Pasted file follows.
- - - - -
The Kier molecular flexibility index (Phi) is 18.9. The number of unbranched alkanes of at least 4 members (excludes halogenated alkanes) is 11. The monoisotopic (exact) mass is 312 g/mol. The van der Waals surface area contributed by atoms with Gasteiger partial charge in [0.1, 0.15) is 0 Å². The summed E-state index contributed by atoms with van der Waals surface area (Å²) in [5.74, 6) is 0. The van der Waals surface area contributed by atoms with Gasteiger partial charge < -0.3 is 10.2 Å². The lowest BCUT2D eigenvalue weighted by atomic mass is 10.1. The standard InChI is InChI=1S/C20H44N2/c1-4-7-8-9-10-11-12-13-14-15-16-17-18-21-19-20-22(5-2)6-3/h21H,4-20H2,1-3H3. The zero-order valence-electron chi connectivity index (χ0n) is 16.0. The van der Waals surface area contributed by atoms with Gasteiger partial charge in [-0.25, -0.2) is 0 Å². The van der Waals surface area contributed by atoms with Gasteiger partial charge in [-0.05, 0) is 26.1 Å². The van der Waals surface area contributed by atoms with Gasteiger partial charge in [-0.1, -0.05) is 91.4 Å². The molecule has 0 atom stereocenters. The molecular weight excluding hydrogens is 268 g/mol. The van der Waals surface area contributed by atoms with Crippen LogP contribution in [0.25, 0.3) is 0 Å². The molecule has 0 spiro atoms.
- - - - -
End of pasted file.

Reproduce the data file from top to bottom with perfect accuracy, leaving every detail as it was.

The Kier molecular flexibility index (Phi) is 18.9. The number of unbranched alkanes of at least 4 members (excludes halogenated alkanes) is 11. The monoisotopic (exact) mass is 312 g/mol. The van der Waals surface area contributed by atoms with Gasteiger partial charge in [0.1, 0.15) is 0 Å². The summed E-state index contributed by atoms with van der Waals surface area (Å²) in [5.74, 6) is 0. The van der Waals surface area contributed by atoms with Gasteiger partial charge < -0.3 is 10.2 Å². The lowest BCUT2D eigenvalue weighted by atomic mass is 10.1. The standard InChI is InChI=1S/C20H44N2/c1-4-7-8-9-10-11-12-13-14-15-16-17-18-21-19-20-22(5-2)6-3/h21H,4-20H2,1-3H3. The zero-order valence-electron chi connectivity index (χ0n) is 16.0. The van der Waals surface area contributed by atoms with Gasteiger partial charge in [-0.25, -0.2) is 0 Å². The van der Waals surface area contributed by atoms with Gasteiger partial charge in [-0.05, 0) is 26.1 Å². The van der Waals surface area contributed by atoms with Gasteiger partial charge in [-0.1, -0.05) is 91.4 Å². The molecule has 0 atom stereocenters. The molecular weight excluding hydrogens is 268 g/mol. The van der Waals surface area contributed by atoms with Crippen LogP contribution in [0.25, 0.3) is 0 Å². The molecule has 0 spiro atoms.